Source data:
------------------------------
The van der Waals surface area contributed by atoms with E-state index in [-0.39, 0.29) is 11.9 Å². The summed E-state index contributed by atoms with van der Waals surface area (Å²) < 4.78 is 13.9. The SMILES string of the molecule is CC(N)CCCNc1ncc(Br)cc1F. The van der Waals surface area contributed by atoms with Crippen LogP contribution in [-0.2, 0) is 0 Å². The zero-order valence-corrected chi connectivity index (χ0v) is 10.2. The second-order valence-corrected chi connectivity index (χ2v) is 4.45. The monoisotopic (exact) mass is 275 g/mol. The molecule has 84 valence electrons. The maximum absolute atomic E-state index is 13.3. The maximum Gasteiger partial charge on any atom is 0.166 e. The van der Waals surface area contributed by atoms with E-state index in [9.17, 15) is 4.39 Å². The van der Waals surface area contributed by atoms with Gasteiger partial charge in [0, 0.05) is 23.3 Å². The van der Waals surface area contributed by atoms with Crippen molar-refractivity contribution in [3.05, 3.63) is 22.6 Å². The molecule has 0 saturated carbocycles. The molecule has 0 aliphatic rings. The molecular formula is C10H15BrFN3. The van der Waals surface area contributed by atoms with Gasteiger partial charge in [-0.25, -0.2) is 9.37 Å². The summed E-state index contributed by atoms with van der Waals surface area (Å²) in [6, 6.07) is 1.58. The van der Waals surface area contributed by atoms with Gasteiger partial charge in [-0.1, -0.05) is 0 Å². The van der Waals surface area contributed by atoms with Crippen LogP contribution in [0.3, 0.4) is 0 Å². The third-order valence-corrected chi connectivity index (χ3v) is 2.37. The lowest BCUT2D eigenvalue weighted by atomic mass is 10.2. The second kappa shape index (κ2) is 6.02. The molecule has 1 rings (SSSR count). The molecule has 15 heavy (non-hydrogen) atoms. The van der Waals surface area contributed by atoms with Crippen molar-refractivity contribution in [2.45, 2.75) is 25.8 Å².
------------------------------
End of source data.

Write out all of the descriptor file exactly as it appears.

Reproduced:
The van der Waals surface area contributed by atoms with E-state index in [-0.39, 0.29) is 11.9 Å². The summed E-state index contributed by atoms with van der Waals surface area (Å²) < 4.78 is 13.9. The SMILES string of the molecule is CC(N)CCCNc1ncc(Br)cc1F. The van der Waals surface area contributed by atoms with Crippen LogP contribution in [-0.2, 0) is 0 Å². The zero-order valence-corrected chi connectivity index (χ0v) is 10.2. The second-order valence-corrected chi connectivity index (χ2v) is 4.45. The monoisotopic (exact) mass is 275 g/mol. The molecule has 84 valence electrons. The maximum absolute atomic E-state index is 13.3. The maximum Gasteiger partial charge on any atom is 0.166 e. The van der Waals surface area contributed by atoms with E-state index in [9.17, 15) is 4.39 Å². The van der Waals surface area contributed by atoms with Gasteiger partial charge in [0, 0.05) is 23.3 Å². The van der Waals surface area contributed by atoms with Crippen molar-refractivity contribution in [3.05, 3.63) is 22.6 Å². The molecule has 0 saturated carbocycles. The molecule has 0 aliphatic rings. The molecular formula is C10H15BrFN3. The van der Waals surface area contributed by atoms with Gasteiger partial charge in [-0.25, -0.2) is 9.37 Å². The summed E-state index contributed by atoms with van der Waals surface area (Å²) in [6, 6.07) is 1.58. The van der Waals surface area contributed by atoms with Gasteiger partial charge in [-0.1, -0.05) is 0 Å². The van der Waals surface area contributed by atoms with Crippen LogP contribution in [0.3, 0.4) is 0 Å². The third-order valence-corrected chi connectivity index (χ3v) is 2.37. The lowest BCUT2D eigenvalue weighted by atomic mass is 10.2. The second kappa shape index (κ2) is 6.02. The molecule has 1 rings (SSSR count). The molecule has 15 heavy (non-hydrogen) atoms. The van der Waals surface area contributed by atoms with Crippen molar-refractivity contribution in [2.45, 2.75) is 25.8 Å².